By Michael Rosenthal, photo by Ryan Hafey
Deontay Wilder: The difference between Wilder in his two fights against Bermane Stiverne was more the result of confidence than progress.
In January 2015, the first (only?) big fight of Wilder’s career, he fought purposefully but cautiously to win a near-shutout decision and his heavyweight title.
Six fights later, on Saturday in Brooklyn, New York, Wilder opened the floodgates at the opening bell and needed less than three minutes to drown Stiverne.
Wilder (39-0, 38 knockouts) had no doubt whatsoever that he’d overwhelm Stiverne (25-3-1, 21 KOs) this time around. And I’m guessing he feels exactly the same way about Anthony Joshua, who he called out immediately after his victory.
"I declare war upon you. Do you accept my challenge?” he said in the ring.
The question is whether he’ll get that fight anytime soon.
The potential problem is that Wilder needs the fight more than Joshua does. The immensely popular Briton, who also surely sees himself as invincible, can fight any fringe contender and fill up stadiums in the U.K. That translates to huge paydays for easy victories.
Why risk everything against Wilder immediately when you can pad your bank account against the Carlos Takams of the world?
Wilder, a relative unknown in the U.S. who has lost three opponents to failed drug tests, doesn’t have that luxury. He could make a good living against mediocre opponents – as he has the past few years – but he won’t command enormous paydays or have the opportunity to prove how good he is against nobodies. He needs Joshua.
Another possible problem for Wilder lives in Manchester, England. Tyson Fury, the bloated former titleholder, has suggested he could be fit enough to fight Joshua next year. If he can pull that off – and secure a license, which isn’t guaranteed – that fight would be less risky than Wilder for Joshua and probably the richest fight ever in the U.K.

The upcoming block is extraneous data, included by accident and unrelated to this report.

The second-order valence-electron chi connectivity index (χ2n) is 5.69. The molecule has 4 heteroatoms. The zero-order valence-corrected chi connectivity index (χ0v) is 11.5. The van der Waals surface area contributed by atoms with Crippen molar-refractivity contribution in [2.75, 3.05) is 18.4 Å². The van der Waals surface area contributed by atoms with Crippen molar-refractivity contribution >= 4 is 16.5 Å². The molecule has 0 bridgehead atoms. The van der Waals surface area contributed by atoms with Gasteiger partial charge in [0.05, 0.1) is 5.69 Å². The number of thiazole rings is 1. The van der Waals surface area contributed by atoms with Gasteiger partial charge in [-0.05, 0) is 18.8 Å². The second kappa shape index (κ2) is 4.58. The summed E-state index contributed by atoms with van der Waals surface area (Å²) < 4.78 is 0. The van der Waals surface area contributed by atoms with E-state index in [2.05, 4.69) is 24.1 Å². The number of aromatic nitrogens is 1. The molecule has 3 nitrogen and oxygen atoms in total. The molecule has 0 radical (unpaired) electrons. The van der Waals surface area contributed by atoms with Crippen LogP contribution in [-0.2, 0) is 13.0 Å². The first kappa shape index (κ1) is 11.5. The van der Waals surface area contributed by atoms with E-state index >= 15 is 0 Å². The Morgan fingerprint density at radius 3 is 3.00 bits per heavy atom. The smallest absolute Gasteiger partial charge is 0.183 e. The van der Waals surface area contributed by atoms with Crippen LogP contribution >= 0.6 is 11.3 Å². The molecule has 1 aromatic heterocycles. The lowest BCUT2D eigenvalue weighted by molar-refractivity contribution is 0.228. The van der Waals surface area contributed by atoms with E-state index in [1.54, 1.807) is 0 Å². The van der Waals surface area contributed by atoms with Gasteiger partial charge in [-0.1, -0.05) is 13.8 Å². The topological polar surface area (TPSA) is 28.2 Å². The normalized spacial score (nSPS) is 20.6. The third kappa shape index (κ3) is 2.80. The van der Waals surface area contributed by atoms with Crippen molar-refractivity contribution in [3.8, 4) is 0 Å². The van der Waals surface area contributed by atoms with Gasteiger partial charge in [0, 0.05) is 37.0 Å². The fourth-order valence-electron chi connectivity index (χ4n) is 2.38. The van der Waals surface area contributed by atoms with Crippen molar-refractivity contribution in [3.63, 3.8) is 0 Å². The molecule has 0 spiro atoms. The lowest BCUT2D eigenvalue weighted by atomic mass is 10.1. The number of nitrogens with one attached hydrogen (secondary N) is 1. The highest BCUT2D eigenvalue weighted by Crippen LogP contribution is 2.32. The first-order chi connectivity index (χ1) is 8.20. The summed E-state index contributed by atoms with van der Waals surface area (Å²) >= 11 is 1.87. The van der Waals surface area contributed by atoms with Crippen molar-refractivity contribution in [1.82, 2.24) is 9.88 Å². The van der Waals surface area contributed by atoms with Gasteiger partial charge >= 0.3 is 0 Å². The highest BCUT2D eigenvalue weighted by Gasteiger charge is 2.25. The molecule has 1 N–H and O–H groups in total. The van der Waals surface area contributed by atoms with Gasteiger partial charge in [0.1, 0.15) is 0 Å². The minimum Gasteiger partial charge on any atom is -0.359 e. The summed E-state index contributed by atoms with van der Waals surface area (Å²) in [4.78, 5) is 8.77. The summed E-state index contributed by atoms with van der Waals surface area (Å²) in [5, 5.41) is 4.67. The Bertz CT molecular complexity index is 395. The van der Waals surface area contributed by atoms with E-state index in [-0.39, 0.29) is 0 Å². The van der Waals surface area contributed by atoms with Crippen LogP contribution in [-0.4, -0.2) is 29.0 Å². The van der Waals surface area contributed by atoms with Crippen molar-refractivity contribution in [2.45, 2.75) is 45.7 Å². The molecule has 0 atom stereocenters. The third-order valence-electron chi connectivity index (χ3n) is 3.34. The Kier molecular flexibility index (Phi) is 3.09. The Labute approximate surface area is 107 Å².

I think the Fury who outpointed Wladimir Klitschko in 2015 would beat both Wilder and Joshua but we might never see that fighter again.
So if I had to guess, I’d say Joshua, who holds two titles, will pursue this schedule for 2018: He will seek a unification bout with titleholder Joseph Parker (another easy victory) and then set his sights on Fury for a showdown at Wembley Stadium, which would leave Wilder in the cold for another year.
I hope I’m wrong. I hope Joshua announces, “No, I want the best possible opponent because that’s what the fans want,” and makes a fight with Wilder.
Joshua and Wilder, who would bring a combined record of 59-0 – with 58 knockouts – into the ring, is a rare matchup that would capture the attention of fans worldwide for all the right reasons.
Shawn Porter (28-2-1, 17 KOs) has to be one of the most underappreciated fighters in the world. The former welterweight titleholder is essentially as good as Keith Thurman, who has climbed onto some pound-for-pound lists. Thurman beat him in June of last year but by a razor-thin margin, after which Porter stopped Andre Berto and then outpointed Adrian Granados (18-6-2, 12 KOs) on the Wilder-Stiverne undercard Saturday. Porter had to work hard against his rugged opponent but won handily, 117-111 (nine rounds to three) on all three cards. I would give Porter a chance against any 147-pounder because of his ability and swarming style. … Dmitry Bivol (12-0, 10 KOs) didn’t prove a thing with his victory over Australian Trent Broadhurst (20-2, 12 KOs) but he still seized our attention. A single, tight right hand put Broadhurst down and out in the final second of the opening round on the Jamie McDonnell-Liborio Solis card Saturday in Monte Carlo. Bivol, a former amateur star from Russia, will face a legitimate challenge soon. Only then will we know whether he’s as good as he seems to be. … The McDonnell-Solis fight, a rematch of McDonnell’s victory in November, ended after only two-plus rounds because a clash of heads left McDonnell with a gruesome cut above his left eye. The fight was ruled a no-decision. … Scott Quigg (34-1-2, 25 KOs) won his third in a row after losing to Carl Frampton in February of last year, stopping Oleg Yefimovych (29-3-1, 16 KOs) on the McDonnell-Solis card. Quigg is now in line to face the winner of the Leo Santa Cruz-Abner Mares rematch, which should take place this spring. … Sergey Lipinets is another up-and-coming Russian to watch. Lipinets (13-0, 10 KOs) easily outpointed Akihiro Kondo (29-7-1, 16 KOs) to win the vacant IBF junior welterweight title on the Wilder-Stiverne card.